Egypt's Rulers Are About to Make the Same Mistake Morsi Did
August 29, 2013
Are Egypt’s current rulers making the same mistake as their Muslim Brotherhood predecessors of pushing through a constitution that will alienate their allies and agitate their opponents?
The Newest Victims of the Egyptian Crackdown
August 28, 2013
Under former President Hosni Mubarak, Egyptians used to say outspoken political dissidents would end up going “behind the sun”—a euphemism that meant you would find yourself in the hands of the State Security Services, and may not find your way back
Amnesia Breaks Out in Egypt
July 16, 2013
If there is one underappreciated aspect of the chaos in Egypt, it is the startling amnesia with which the country's majority has greeted this month's coup.
Egypt has recently seen a street-art movement of unprecedented vitality.
Is Egypt's Political Rift Beyond Repair?
December 12, 2012
Last night, the scene in front of Rabaa Al-Adawiya mosque in Cairo's Nasr City felt like an enormous Islamist block party. A six-lane boulevard had been shut down and was crammed with thousands of bodies supporting President Mohammed Morsi. They waved Egyptian flags with religious slogans like “There is no God but God and Mohammed is his messenger,” while eating popcorn and drinking tea. The pro-government protesters had erected a stage, and when I got there as the sun set, the loudspeakers were blaring.
Understanding Mohamed Morsi
December 07, 2012
ON A SULTRY MORNING in late September, I drove for two hours on the traffic-choked roads north of Cairo to Al Adwa, a Nile Delta town of dusty alleyways, mosques, and crumbling red brick houses. This is where Mohamed Morsi, the president of Egypt, was raised. Morsi left nearly four decades ago, but he returns regularly to visit his younger brothers, who still work the family farm, and to celebrate Islamic holidays.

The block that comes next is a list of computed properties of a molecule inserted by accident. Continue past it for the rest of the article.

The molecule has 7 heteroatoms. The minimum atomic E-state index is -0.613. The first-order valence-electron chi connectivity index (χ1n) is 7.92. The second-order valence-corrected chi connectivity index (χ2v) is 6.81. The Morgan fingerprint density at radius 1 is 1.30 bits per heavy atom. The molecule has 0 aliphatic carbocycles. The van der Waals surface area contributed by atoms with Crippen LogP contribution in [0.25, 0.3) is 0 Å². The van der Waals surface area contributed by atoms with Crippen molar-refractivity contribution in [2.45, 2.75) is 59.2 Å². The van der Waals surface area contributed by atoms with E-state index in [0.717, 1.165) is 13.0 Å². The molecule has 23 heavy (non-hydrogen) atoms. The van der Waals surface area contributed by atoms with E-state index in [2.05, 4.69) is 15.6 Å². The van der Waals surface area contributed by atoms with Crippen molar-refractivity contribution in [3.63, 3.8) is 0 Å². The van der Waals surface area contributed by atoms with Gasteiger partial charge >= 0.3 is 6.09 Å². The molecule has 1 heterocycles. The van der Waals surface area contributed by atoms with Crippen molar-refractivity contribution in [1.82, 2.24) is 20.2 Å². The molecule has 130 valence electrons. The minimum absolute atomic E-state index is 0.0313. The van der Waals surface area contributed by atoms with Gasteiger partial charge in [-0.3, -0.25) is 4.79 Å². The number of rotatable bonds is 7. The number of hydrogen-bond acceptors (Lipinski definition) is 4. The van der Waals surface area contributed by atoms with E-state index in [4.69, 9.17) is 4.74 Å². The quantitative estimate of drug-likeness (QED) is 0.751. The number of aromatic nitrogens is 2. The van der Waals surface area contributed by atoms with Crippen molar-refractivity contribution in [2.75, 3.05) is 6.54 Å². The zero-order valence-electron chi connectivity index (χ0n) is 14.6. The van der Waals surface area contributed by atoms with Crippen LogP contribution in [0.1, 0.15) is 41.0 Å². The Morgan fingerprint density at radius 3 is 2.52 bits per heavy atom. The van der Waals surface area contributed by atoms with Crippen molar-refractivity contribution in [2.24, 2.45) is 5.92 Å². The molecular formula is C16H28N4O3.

How a Salafi Preacher Came for my Soul
October 05, 2012
The far-reaching ambitions of Egypt’s rising Islamists.
In the run-up to the first round of Egypt’s presidential elections, which concluded on Thursday, the Muslim Brotherhood’s downfall was widely anticipated.
Egyptian presidential candidate Abdel Monem Abouel Fotouh was a leading force in the militant Islamist student movements of the 1970s; one of the Muslim Brotherhood’s point men for aiding the mujahideen in Afghanistan during the 1980s; and a member of the Muslim Brotherhood’s Guidance Office for twenty-two years.
When Egypt’s Presidential Elections Commission disqualified Muslim Brotherhood presidential candidate Khairat al-Shater from the upcoming elections last week, the Brotherhood was angered, but not surprised. Egyptian law bans criminal convicts from running for president, and though al-Shater’s 2007 conviction for belonging to an “illegal organization”—namely, the Brotherhood— was highly politicized, the Brotherhood knew that it could sink al-Shater’s candidacy nonetheless.